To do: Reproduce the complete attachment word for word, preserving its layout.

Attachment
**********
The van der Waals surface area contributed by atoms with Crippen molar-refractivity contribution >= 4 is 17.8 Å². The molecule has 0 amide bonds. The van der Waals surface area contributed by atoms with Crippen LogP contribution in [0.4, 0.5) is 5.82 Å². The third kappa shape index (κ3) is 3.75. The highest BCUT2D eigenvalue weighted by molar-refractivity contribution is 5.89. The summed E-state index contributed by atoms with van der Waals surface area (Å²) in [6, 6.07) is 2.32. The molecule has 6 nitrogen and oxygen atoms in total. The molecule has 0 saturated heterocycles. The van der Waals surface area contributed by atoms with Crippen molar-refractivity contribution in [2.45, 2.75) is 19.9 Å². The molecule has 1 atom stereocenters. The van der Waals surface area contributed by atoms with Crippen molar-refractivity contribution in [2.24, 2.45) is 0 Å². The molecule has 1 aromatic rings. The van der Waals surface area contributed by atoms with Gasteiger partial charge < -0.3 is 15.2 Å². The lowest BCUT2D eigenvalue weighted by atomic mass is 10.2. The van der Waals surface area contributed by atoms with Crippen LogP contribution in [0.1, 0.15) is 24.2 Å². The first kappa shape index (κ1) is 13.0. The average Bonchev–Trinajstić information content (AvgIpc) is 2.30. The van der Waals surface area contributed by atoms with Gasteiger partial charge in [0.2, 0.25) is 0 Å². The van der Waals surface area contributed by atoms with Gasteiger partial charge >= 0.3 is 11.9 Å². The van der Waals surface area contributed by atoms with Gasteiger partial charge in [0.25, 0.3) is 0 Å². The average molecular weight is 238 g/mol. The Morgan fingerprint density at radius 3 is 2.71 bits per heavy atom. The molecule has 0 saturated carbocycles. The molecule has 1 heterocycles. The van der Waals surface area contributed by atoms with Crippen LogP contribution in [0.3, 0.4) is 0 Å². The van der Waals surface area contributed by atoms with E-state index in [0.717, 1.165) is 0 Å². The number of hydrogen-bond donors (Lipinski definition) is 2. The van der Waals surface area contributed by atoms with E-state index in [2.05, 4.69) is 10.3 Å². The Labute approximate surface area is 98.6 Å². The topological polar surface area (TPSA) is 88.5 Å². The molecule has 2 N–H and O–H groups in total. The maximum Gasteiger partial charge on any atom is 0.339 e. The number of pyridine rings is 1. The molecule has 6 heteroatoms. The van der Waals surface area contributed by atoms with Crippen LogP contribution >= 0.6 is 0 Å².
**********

The van der Waals surface area contributed by atoms with Crippen molar-refractivity contribution >= 4 is 17.8 Å². The molecule has 0 amide bonds. The van der Waals surface area contributed by atoms with Crippen LogP contribution in [0.4, 0.5) is 5.82 Å². The third kappa shape index (κ3) is 3.75. The highest BCUT2D eigenvalue weighted by molar-refractivity contribution is 5.89. The summed E-state index contributed by atoms with van der Waals surface area (Å²) in [6, 6.07) is 2.32. The molecule has 6 nitrogen and oxygen atoms in total. The molecule has 0 saturated heterocycles. The van der Waals surface area contributed by atoms with Crippen molar-refractivity contribution in [2.45, 2.75) is 19.9 Å². The molecule has 1 atom stereocenters. The van der Waals surface area contributed by atoms with Crippen molar-refractivity contribution in [2.24, 2.45) is 0 Å². The molecule has 1 aromatic rings. The van der Waals surface area contributed by atoms with Gasteiger partial charge < -0.3 is 15.2 Å². The lowest BCUT2D eigenvalue weighted by atomic mass is 10.2. The van der Waals surface area contributed by atoms with Crippen LogP contribution in [0.1, 0.15) is 24.2 Å². The first kappa shape index (κ1) is 13.0. The average Bonchev–Trinajstić information content (AvgIpc) is 2.30. The van der Waals surface area contributed by atoms with Gasteiger partial charge in [0.2, 0.25) is 0 Å². The van der Waals surface area contributed by atoms with Gasteiger partial charge >= 0.3 is 11.9 Å². The van der Waals surface area contributed by atoms with Gasteiger partial charge in [0.25, 0.3) is 0 Å². The average molecular weight is 238 g/mol. The Morgan fingerprint density at radius 3 is 2.71 bits per heavy atom. The molecule has 0 saturated carbocycles. The molecule has 1 heterocycles. The van der Waals surface area contributed by atoms with Crippen LogP contribution in [0.3, 0.4) is 0 Å². The van der Waals surface area contributed by atoms with E-state index in [0.717, 1.165) is 0 Å². The number of hydrogen-bond donors (Lipinski definition) is 2. The van der Waals surface area contributed by atoms with E-state index in [2.05, 4.69) is 10.3 Å². The Labute approximate surface area is 98.6 Å². The topological polar surface area (TPSA) is 88.5 Å². The molecule has 2 N–H and O–H groups in total. The maximum Gasteiger partial charge on any atom is 0.339 e. The number of pyridine rings is 1. The molecule has 6 heteroatoms. The van der Waals surface area contributed by atoms with Crippen LogP contribution >= 0.6 is 0 Å².